BOSTON -- The Ilya Kovalchuk Express finally escaped the doldrums of always-empty Phillips Arena in Atlanta on Thursday night.
Unfortunately for the Russian superstar, after all the rumors turned to an actual official trade, his next destination is another city -- Newark, N.J. -- where he'll skate in front of mostly empty seats. So much for the rumor that he only wanted to go to a warm-weather city.
The deal was unfortunate for the Boston Bruins too, because at the same time that the New Jersey Devils and Atlanta Thrashers were announcing their deal, Boston was in the midst of squandering a two-goal lead en route to a 3-2 shootout loss to the Montreal Canadiens despite a 47-25 shot advantage.
The point in the standings moved the Bruins into an 11th-place tie, but Boston again proved that putting the puck in the back of the net is a more arduous task than convincing Atlanta to support the second coming of an NHL franchise in a nontraditional hockey market.
Boston's failed shooting exhibition against the Canadiens came on the heels of the Bruins outshooting Washington 42-26 in a 4-1 loss Tuesday night. The Bruins, who are last in the NHL in scoring, have outshot their opponents in seven straight games, yet all they have to show for it are five regulation losses and two shootout defeats.
Insert a player of Kovalchuk's caliber into the Bruins lineup and that wouldn't happen even if Ken Dryden, let alone Jaroslav Halak, was in goal. Center Marc Savard, who played with Kovalchuk in Atlanta, commended the pickup by New Jersey. Then he diplomatically answered a question about whether the Bruins needed Kovalchuk, or if they now need to find someone else from another organization to get their offensive motor running.
"Who knows? Like I said, right here is what we've got right now. That's up to management. I've got a couple years before I get into management," Savard said. "We've just got to keep trying and if someone comes in here, hopefully he's a hell of a player and he can score some goals. So until that happens, we've just got to keep going with what we've got."
That was the opinion of most of the players after the team's ninth straight game without a win (0-7-2).
"Kovy's a great hockey player," said forward Mark Recchi, "but he's not here, so we can't worry about it. I don't even know how much we were in the running or whatever. I don't concern myself with that too much.
"We talked about it yesterday. We have to focus on what we do here and the players we have in this dressing room. If you start thinking about other things, it's going to go south and we don't want it to go south here. We believe in each other.
"We want 27 games to get ourselves in the playoffs and stick together through this. If [management does] something, they do something. If they don't, this is what it is here; we're going to try to get through it."
No matter how much the Bruins tap-dance around it, a sniper like Kovalchuk would make their offense do a 180-degree turn. While general manager Peter Chiarelli acknowledged on the team's flagship station 98.5 The Sports Hub on Thursday that he was no longer in pursuit of Kovalchuk (without actually naming him), there were murmurs until the end about surprise teams getting involved. There must have been opportunities to make an offer at least comparable to what New Jersey surrendered.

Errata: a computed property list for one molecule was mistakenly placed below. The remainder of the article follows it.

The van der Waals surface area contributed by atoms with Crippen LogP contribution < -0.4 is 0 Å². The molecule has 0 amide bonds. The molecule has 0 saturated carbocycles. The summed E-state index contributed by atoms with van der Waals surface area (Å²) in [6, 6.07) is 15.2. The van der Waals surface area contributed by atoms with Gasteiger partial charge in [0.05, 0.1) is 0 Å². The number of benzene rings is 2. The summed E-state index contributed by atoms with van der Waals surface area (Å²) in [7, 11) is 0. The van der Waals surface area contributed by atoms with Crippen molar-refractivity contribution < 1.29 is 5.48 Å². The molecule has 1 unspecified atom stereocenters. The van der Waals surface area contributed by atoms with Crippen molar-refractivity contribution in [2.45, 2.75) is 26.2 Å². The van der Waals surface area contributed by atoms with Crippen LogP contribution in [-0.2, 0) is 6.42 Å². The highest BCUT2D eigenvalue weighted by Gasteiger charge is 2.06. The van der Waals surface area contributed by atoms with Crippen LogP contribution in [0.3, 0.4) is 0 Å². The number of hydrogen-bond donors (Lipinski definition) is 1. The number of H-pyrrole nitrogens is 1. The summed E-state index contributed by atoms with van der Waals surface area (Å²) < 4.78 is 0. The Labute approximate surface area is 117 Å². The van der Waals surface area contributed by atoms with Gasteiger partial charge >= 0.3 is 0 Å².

In Bruins terms, the Devils' package of Johnny Oduya, Nik Bergfors, a 2010 first-round pick and prospect Patrice Cormier probably would have looked like this: defenseman Dennis Wideman (who obviously has taken a step back this year), forward Blake Wheeler (who has yet to establish second-line status), the pick and a prospect (maybe last year's first-rounder, Jordan Caron, or '08 second-rounder Max Sauve).
Of course, Kovalchuk is just a rental, and Chiarelli's plan during the four years of his contract extension, which starts next season, doesn't include that type of risk. However, there had better be something up Chiarelli's sleeve between now and the March 3 trade deadline. Assuming Boston is going to stick to its plan and be a buyer rather than a seller (which is an arguable decision), it has to come to terms with the fact that the current players just aren't going to score at the rate that was projected (or maybe ever, by the looks of it).
If that means renting Ray Whitney from Carolina or Raffi Torres from Columbus -- two guys who are always in the rumor mill -- then Chiarelli has to get it done. Or maybe he has to take a look at some guys who aren't always in everyone's trade-deadline stories.
Columbus' R.J. Umberger wouldn't be a rental and he can score and play with the edge the Bruins are so enamored with. Redirecting focus to the back end for a blueliner that could add some pop, and improve the breakouts, wouldn't be a bad idea if the market for forwards isn't to Chiarelli's liking.
Again, it's debatable whether the Bruins should be looking to trade for now, or instead selling off some of their future unrestricted free agents to build a bank of prospects and draft picks that will set them up for the rest of the decade (if they choose the right potential stars). If making the playoffs is the sole goal at this point, then regardless what the players say in public, the team as presently constituted is absolutely not talented enough and doesn't have the potential to be much better.
Since Day One of this season, the Bruins' players and coaches have talked about not comparing this season to last. So let's just look at this season. The first 55 games tell us the Bruins cannot score. The price for Kovalchuk might have been too high in Chiarelli's mind, but he has to find someone, anyone, that can be brought in for a price he likes, or this team won't be in the tournament come mid-April.
Matt Kalman covers the Bruins for ESPNBoston.com.